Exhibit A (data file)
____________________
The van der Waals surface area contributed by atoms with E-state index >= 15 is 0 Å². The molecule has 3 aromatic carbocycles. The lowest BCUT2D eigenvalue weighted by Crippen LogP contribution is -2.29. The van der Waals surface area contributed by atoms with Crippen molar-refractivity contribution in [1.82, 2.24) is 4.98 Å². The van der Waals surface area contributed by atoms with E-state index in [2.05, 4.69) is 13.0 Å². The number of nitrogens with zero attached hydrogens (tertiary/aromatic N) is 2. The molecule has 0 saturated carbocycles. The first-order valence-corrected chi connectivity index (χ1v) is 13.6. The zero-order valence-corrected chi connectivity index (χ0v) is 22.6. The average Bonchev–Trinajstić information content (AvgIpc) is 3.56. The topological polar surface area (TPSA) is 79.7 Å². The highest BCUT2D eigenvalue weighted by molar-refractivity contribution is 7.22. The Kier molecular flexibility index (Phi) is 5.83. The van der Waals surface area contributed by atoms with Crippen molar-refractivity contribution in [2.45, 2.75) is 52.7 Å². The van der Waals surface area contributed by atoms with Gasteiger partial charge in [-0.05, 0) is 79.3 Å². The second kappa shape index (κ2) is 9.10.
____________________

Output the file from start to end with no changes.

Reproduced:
The van der Waals surface area contributed by atoms with E-state index >= 15 is 0 Å². The molecule has 3 aromatic carbocycles. The lowest BCUT2D eigenvalue weighted by Crippen LogP contribution is -2.29. The van der Waals surface area contributed by atoms with Crippen molar-refractivity contribution in [1.82, 2.24) is 4.98 Å². The van der Waals surface area contributed by atoms with E-state index in [2.05, 4.69) is 13.0 Å². The number of nitrogens with zero attached hydrogens (tertiary/aromatic N) is 2. The molecule has 0 saturated carbocycles. The first-order valence-corrected chi connectivity index (χ1v) is 13.6. The zero-order valence-corrected chi connectivity index (χ0v) is 22.6. The average Bonchev–Trinajstić information content (AvgIpc) is 3.56. The topological polar surface area (TPSA) is 79.7 Å². The highest BCUT2D eigenvalue weighted by molar-refractivity contribution is 7.22. The Kier molecular flexibility index (Phi) is 5.83. The van der Waals surface area contributed by atoms with Crippen molar-refractivity contribution in [2.45, 2.75) is 52.7 Å². The van der Waals surface area contributed by atoms with Gasteiger partial charge in [-0.05, 0) is 79.3 Å². The second kappa shape index (κ2) is 9.10.